Lotha, I love Opinion Journal. Taranto really knows how to keep things tongue-in-cheek.
Busy little monkeys that we are, race is going to become an antique notion as we intermarry. Good for us. After we all play golf like Tiger Woods and have girlfriends like Halley Berry, we will have to find a new way to be stupid.
People forget that if we’re going to cruch the numbers, Tiger Woods is as white as he is black, and really, he’s Asian. But does it matter? Not a whit.
Taranto is great, if for nothing else because he never assumes that he is the end-all of knowledge. He’s often right, but he’s not going to rub your nose in it.
I have a friend from high school who is black or African-American by appearance, I suppose, but his heritage is French and Haitian, I believe. In high school, it was never a big deal and in fact, friends of all races were able to talk and joke about it. Sad to say, high school in this case was the most relaxed and truly most integrated society. What I think of, and his friends do, is a really great person and someone I think highly of.
Long story short, good for Morgan Freeman.
I like Morgan Freeman. He pulls off gravitas better than anybody. So does James Earl Jones. Come to think of it most black actors seem to do that really well (except comics of course). I wonder why that is?
By the way, doesn’t anybody think it’s rather nice, and rather interesting, that a black man got to go to space before one got an Oscar?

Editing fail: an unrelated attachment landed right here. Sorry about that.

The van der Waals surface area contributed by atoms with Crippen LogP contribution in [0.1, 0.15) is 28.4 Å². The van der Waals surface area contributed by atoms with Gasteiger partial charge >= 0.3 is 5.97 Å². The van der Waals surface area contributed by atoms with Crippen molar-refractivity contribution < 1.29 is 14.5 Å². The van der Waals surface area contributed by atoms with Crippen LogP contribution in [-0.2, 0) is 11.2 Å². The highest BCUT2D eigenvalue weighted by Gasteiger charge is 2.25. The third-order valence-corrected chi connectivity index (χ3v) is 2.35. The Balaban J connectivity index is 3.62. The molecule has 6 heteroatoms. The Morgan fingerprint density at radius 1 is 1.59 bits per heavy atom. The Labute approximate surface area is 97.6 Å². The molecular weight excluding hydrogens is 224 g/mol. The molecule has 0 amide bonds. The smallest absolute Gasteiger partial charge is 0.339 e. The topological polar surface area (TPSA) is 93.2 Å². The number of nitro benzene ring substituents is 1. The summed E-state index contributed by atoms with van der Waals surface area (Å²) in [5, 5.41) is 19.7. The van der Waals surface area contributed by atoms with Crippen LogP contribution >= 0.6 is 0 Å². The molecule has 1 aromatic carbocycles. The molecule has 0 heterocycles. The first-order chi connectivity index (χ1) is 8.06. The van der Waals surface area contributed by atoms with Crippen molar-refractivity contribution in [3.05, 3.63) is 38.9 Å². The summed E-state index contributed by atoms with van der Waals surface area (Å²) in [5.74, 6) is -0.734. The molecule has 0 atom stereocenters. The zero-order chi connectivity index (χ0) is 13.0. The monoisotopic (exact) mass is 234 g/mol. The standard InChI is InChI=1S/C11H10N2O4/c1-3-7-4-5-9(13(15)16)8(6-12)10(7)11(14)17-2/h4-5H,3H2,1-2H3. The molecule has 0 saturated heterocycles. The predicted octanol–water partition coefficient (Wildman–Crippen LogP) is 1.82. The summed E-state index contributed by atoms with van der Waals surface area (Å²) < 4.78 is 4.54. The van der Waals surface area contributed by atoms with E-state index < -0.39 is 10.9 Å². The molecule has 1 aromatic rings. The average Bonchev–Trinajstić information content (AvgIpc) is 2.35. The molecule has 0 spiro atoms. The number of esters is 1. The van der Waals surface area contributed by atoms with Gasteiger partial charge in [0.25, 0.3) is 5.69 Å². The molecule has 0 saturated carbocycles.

There was a black man in space before Sidney Poitier won an award for “Lilies of the Field”?
Michael, good catch. For some reason I thought Sidney Poitier wasn’t fully appreciated until the Academy’s pretentions “Year of the African-American”.
Morgan Freeman was right on. Black history is American history and can’t be recognized in one month. Racism and race is still an issue in this country. It would be nice if we could stop talking about it to make it go away. I am glad that Mr. Freeman was a little more tactful than Bill Cosby was or he would be slain by “black liberals” as the truth of his statements would be twisted and he would catch hell. Morgan is a smooth fella.
Yes, it is certainly true that African-American history is an integral part of American history and should be recognized as such. But it is also true that in the United States, African-American history would tend to get neglected and ignored and downplayed out of proportion unless some people made a conscious effort to make sure it was given its due. (The same is true of Black history in relation to world history) That is the reason why there is still a need for things like Black History month.
Morgan Freeman got a voice through the brilliance of his talent and what an interesting thinker he is and how articulate he is. I just cannot include the dire, self-righteous, pontificating lefty Sidney Poitier in the same class as Morgan Freeman.
Morgan Freeman belongs on the world stage. Sidney Poitier belongs in the United Nations. In fact, he’s probably already there as “ambassador” to something.